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Biomass Energy Economics

The energy crisis has become a permanent fixture in our lives. It is apparent that the brief era, roughly 1920-1970, of rela-tively low and declining fuel costs is over for good. The world economic system must adjust to a new era of high-cost fuels, supply dislocations, and transition to new energy sources. Large uncertainties exist about the future availability, production costs, and market prices of the conventional fuels-oil, gas, and coal. Even greater uncertainties exist about the costs of the alternative energy sources-nuclear power and renewable resources, principally solar. As more information becomes available, nuclear power is constantly required to increase its safety level, becoming ever more expensive. The high-risk, very large, very long-term capital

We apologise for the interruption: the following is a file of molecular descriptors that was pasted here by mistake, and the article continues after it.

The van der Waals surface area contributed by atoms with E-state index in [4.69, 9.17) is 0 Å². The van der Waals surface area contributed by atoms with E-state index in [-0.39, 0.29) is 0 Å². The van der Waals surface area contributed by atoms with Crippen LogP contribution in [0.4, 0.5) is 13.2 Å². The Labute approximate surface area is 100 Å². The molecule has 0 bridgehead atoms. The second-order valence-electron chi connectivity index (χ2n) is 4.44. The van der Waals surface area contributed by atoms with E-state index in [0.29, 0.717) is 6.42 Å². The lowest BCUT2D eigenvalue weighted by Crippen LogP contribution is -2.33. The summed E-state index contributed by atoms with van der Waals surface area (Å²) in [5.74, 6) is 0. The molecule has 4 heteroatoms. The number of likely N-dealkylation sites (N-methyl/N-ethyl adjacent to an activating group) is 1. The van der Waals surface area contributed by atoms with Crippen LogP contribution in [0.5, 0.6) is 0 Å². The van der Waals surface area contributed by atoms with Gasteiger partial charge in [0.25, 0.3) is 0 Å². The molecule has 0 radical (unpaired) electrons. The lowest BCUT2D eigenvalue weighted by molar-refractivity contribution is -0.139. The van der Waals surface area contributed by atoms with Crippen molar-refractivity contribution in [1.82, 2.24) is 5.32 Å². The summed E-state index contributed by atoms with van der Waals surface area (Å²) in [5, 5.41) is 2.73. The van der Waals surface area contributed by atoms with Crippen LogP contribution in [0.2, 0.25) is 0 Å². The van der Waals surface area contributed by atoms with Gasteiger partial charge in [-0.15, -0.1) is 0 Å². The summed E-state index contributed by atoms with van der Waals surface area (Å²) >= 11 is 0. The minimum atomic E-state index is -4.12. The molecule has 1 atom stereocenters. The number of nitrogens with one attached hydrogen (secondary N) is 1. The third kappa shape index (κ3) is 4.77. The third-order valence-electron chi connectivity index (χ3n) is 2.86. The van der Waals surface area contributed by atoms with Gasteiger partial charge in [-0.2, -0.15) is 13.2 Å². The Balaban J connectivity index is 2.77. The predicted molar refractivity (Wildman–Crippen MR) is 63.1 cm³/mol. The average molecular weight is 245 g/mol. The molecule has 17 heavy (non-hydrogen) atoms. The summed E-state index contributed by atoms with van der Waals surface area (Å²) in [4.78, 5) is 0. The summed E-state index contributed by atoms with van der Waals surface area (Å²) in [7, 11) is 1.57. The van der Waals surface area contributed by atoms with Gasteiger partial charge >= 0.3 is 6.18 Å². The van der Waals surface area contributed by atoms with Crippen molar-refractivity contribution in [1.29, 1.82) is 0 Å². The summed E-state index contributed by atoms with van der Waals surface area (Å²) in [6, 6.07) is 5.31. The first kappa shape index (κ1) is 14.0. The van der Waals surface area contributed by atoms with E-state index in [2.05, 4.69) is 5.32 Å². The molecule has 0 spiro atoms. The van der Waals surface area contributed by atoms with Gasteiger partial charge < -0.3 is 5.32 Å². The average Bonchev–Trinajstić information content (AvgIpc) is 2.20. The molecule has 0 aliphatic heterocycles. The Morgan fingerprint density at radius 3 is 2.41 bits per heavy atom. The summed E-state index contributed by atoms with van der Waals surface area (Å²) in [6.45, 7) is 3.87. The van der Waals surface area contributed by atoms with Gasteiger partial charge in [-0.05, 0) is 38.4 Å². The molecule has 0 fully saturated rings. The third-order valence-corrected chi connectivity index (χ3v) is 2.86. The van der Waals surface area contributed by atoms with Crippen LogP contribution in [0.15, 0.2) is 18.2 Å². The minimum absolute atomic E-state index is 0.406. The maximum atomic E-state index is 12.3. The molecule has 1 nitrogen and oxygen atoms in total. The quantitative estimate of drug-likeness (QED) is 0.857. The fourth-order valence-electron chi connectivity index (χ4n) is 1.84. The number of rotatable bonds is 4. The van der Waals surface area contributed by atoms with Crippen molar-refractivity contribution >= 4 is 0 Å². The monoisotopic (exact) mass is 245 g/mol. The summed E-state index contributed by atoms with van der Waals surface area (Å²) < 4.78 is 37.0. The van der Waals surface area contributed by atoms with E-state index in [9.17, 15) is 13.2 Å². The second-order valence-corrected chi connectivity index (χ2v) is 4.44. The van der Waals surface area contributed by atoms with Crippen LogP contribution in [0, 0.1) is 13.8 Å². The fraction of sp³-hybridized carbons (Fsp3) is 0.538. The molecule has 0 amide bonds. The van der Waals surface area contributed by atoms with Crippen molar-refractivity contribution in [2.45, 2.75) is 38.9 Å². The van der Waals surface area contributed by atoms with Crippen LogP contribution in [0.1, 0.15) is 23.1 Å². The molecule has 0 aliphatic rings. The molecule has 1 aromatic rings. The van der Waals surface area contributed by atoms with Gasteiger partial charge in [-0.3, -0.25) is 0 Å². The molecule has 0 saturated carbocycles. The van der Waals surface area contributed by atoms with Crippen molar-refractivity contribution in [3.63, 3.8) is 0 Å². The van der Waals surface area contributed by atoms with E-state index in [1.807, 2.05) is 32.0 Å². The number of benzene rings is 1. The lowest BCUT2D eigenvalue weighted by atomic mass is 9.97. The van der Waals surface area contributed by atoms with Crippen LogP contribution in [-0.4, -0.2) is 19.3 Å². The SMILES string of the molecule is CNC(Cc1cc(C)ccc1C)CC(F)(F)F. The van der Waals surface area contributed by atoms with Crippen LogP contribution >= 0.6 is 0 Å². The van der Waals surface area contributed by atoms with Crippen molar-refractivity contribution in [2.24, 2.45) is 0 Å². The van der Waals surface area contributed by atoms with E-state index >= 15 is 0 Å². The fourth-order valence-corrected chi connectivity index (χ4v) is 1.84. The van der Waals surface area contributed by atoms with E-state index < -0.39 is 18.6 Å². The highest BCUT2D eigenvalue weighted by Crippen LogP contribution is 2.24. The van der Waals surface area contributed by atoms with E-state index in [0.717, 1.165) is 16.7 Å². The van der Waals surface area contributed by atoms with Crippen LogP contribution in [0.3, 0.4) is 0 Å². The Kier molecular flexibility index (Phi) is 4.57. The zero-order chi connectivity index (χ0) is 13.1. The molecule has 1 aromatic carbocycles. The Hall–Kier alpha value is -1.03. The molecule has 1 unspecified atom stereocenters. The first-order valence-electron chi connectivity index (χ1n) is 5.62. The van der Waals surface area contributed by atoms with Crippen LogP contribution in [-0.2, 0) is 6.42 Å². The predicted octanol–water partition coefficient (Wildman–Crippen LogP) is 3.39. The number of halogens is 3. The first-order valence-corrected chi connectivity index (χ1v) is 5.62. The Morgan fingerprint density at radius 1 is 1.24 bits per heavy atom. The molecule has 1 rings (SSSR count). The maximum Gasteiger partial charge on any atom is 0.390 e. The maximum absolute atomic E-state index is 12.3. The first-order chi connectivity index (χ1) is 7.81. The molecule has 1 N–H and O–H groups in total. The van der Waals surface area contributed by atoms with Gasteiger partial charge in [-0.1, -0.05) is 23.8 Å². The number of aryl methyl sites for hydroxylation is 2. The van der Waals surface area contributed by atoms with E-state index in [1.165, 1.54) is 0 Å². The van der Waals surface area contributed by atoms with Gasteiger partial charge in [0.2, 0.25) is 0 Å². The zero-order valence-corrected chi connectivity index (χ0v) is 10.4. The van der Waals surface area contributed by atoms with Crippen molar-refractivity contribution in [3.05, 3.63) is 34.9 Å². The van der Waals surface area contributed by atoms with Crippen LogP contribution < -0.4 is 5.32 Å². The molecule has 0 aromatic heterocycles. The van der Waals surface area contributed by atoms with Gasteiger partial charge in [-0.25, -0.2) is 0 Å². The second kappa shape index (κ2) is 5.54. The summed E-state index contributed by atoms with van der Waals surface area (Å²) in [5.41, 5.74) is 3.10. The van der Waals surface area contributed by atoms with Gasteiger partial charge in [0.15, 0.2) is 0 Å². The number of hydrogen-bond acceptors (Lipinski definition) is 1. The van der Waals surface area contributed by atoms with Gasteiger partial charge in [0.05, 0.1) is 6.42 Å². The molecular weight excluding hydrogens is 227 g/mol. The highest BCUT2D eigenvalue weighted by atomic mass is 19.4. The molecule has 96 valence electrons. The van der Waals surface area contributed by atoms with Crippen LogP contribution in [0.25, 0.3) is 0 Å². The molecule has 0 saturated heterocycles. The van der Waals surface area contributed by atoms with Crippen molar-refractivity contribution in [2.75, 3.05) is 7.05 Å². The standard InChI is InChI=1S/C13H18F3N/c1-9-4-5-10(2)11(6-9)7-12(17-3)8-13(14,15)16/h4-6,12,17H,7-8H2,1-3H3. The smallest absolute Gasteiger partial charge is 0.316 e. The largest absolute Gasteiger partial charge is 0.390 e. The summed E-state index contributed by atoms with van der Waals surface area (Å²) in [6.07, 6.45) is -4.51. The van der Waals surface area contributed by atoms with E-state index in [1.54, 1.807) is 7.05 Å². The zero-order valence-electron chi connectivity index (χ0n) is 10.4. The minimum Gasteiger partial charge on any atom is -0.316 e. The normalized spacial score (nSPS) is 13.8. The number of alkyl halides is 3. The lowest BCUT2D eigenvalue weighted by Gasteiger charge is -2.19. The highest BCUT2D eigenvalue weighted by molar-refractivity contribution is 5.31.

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Energy Specializations: Renewables – Biofuels

JEL Codes: Q16: Agricultural R&D; Agricultural Technology; Biofuels; Agricultural Extension Services, Q42: Alternative Energy Sources, Q40: Energy: General, Q24: Renewable Resources and Conservation: Land, Q28: Renewable Resources and Conservation: Government Policy

Keywords: biomass, biofuels, renewable energy, energy economics

DOI: 10.5547/ISSN0195-6574-EJ-Vol1-No1-11

Published in Volume 1, Number 1 of the bi-monthly journal of the IAEE's Energy Economics Education Foundation.


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